At least 55 people, including several women and children, were killed in suicide bombing at Shah Noorani Dargah in Pakistan's Balochistan province on Saturday, November 12. The death toll is likely to increase as at least 150 people have been rushed to nearby hospitals with serious injuries.
The initial death toll was pegged at 10, before it rose to 25, and then 30, before local news sources said that 55 people had died in the blast. According to reports, the suicide bomber was a 14-year-old boy.
While the authorities are yet to announce the exact cause of the explosion, local news reports say they have inside information from the investigators that it was a suicide blast. However, no terror group has so far claimed responsibility for the attack. Pakistani Prime Minister Nawaz Sharif has condemned the attack, and ordered local authorities to take appropriate action in this regard.
Difficulty in transporting the injured
The Pakistani police and the Frontier Corps have reached the spot and are helping in search and rescue operations. They have also cordoned off the blast area. However, they are reportedly facing hardships in their work because of the difficult terrain and absence of ambulances in the area.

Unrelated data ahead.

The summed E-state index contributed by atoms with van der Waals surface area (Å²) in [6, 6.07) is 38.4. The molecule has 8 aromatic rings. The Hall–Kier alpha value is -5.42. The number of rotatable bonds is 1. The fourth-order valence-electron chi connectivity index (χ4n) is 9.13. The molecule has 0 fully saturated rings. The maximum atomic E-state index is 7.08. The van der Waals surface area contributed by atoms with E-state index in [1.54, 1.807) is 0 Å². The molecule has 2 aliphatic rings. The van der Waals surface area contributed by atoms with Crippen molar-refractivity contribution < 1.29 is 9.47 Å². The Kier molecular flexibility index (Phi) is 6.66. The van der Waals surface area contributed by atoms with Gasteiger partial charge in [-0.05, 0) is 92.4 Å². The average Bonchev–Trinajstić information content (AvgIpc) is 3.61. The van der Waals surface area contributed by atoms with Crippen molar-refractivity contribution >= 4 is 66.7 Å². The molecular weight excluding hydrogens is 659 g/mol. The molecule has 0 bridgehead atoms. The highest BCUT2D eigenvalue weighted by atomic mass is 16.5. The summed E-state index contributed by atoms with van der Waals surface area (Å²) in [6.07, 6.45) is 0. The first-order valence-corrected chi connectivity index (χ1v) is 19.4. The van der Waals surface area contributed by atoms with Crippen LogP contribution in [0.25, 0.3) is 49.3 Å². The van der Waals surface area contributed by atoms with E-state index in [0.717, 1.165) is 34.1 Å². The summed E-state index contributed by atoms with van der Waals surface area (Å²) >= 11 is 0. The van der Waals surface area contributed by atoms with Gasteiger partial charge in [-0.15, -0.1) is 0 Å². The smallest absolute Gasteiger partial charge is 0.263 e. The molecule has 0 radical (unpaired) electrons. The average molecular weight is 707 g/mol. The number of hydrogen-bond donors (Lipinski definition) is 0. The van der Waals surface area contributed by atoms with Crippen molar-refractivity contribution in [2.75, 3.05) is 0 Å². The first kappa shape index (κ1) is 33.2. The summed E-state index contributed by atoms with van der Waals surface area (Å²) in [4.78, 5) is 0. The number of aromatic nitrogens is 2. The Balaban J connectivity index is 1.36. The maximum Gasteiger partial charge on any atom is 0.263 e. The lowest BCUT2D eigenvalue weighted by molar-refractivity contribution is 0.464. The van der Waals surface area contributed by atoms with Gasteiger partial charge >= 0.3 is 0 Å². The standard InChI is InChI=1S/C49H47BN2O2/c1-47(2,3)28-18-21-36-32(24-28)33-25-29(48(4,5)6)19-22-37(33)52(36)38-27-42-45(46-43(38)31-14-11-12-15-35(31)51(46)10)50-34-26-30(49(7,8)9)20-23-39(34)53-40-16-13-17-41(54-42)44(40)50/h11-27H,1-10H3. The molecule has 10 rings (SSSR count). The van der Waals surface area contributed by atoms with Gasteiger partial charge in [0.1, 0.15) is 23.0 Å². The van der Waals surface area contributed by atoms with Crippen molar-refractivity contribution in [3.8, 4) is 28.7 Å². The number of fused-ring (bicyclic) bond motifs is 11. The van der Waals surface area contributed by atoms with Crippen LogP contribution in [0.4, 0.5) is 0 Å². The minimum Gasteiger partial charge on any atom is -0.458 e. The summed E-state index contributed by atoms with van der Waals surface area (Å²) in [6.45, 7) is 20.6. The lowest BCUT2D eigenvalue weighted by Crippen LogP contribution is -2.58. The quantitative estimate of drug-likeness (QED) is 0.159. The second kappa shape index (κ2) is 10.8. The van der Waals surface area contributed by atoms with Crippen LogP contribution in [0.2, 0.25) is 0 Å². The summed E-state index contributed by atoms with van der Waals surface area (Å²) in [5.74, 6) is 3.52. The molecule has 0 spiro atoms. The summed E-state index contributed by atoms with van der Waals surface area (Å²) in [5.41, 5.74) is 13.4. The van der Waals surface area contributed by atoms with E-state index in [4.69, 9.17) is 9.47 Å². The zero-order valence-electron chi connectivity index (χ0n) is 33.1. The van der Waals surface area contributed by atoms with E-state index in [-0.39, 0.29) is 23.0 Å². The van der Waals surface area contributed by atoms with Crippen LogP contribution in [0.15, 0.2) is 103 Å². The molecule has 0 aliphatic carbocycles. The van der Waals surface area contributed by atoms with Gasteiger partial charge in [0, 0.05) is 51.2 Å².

The shrine is located high in the mountains of Balochistan, and although many people from surrounding areas and some from as far as Karachi — which is 200 km away — often go to the shrine, the roads are not too conducive for smooth and fast-paced travel, and there is a severe lack of ambulance services there. Additionally, helicopters became unusable in the area as night descended.
Meanwhile, local sources say all hospitals in the vicinity of Shah Noorani Dargah have been put on alert over incoming injured people. The local government has also issued two emergency numbers for people to get information: +92 81 9202110 and +92 81 9201002.
Blast occurred at Sufi gathering
The high number of casualties is said to be the result of a large gathering of devotees who had gone to the 500-year-old shrine to attend prayers. They had gone there to witness the Sufi dance "dhamaal" there. Unofficial sources put the number of devotees present at the shrine at 500.
The toll is expected to increase, with many others said to have been severely injured in the explosion. The total number of injured is currently pegged at 150.
Pakistan has seen several religious places targeted by extremists in recent times, like when a blast in a mosque led to the death of 25 people in September.